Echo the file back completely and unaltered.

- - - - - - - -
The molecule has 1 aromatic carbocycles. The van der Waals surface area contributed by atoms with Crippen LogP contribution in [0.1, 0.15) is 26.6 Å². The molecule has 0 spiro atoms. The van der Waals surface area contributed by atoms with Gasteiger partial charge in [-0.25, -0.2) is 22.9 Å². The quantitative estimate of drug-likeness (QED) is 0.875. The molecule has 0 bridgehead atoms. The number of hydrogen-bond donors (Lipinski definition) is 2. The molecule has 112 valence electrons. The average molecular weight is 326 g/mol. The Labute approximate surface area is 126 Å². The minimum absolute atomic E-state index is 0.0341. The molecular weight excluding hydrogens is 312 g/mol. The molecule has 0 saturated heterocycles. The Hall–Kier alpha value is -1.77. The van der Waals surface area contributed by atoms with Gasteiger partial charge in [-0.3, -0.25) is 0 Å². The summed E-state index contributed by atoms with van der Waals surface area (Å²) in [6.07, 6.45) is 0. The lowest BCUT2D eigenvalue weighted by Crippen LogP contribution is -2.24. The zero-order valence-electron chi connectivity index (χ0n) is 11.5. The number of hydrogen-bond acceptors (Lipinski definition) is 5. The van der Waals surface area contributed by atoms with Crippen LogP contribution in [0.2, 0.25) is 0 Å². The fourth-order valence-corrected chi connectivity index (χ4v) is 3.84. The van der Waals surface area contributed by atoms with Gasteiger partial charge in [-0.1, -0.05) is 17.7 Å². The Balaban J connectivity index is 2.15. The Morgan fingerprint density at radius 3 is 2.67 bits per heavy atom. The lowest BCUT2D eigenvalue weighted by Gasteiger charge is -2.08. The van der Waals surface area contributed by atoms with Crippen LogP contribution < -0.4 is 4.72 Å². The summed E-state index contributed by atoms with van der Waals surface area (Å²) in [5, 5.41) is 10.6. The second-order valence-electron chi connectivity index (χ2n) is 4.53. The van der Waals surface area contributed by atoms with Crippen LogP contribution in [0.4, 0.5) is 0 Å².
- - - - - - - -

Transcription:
The molecule has 1 aromatic carbocycles. The van der Waals surface area contributed by atoms with Crippen LogP contribution in [0.1, 0.15) is 26.6 Å². The molecule has 0 spiro atoms. The van der Waals surface area contributed by atoms with Gasteiger partial charge in [-0.25, -0.2) is 22.9 Å². The quantitative estimate of drug-likeness (QED) is 0.875. The molecule has 0 bridgehead atoms. The number of hydrogen-bond donors (Lipinski definition) is 2. The molecule has 112 valence electrons. The average molecular weight is 326 g/mol. The Labute approximate surface area is 126 Å². The minimum absolute atomic E-state index is 0.0341. The molecular weight excluding hydrogens is 312 g/mol. The molecule has 0 saturated heterocycles. The Hall–Kier alpha value is -1.77. The van der Waals surface area contributed by atoms with Gasteiger partial charge in [-0.3, -0.25) is 0 Å². The summed E-state index contributed by atoms with van der Waals surface area (Å²) in [6.07, 6.45) is 0. The lowest BCUT2D eigenvalue weighted by Crippen LogP contribution is -2.24. The zero-order valence-electron chi connectivity index (χ0n) is 11.5. The number of hydrogen-bond acceptors (Lipinski definition) is 5. The van der Waals surface area contributed by atoms with Crippen LogP contribution in [0.2, 0.25) is 0 Å². The fourth-order valence-corrected chi connectivity index (χ4v) is 3.84. The van der Waals surface area contributed by atoms with Gasteiger partial charge in [-0.1, -0.05) is 17.7 Å². The Balaban J connectivity index is 2.15. The Morgan fingerprint density at radius 3 is 2.67 bits per heavy atom. The lowest BCUT2D eigenvalue weighted by Gasteiger charge is -2.08. The van der Waals surface area contributed by atoms with Crippen LogP contribution < -0.4 is 4.72 Å². The summed E-state index contributed by atoms with van der Waals surface area (Å²) in [5, 5.41) is 10.6. The second-order valence-electron chi connectivity index (χ2n) is 4.53. The van der Waals surface area contributed by atoms with Crippen LogP contribution in [0.4, 0.5) is 0 Å².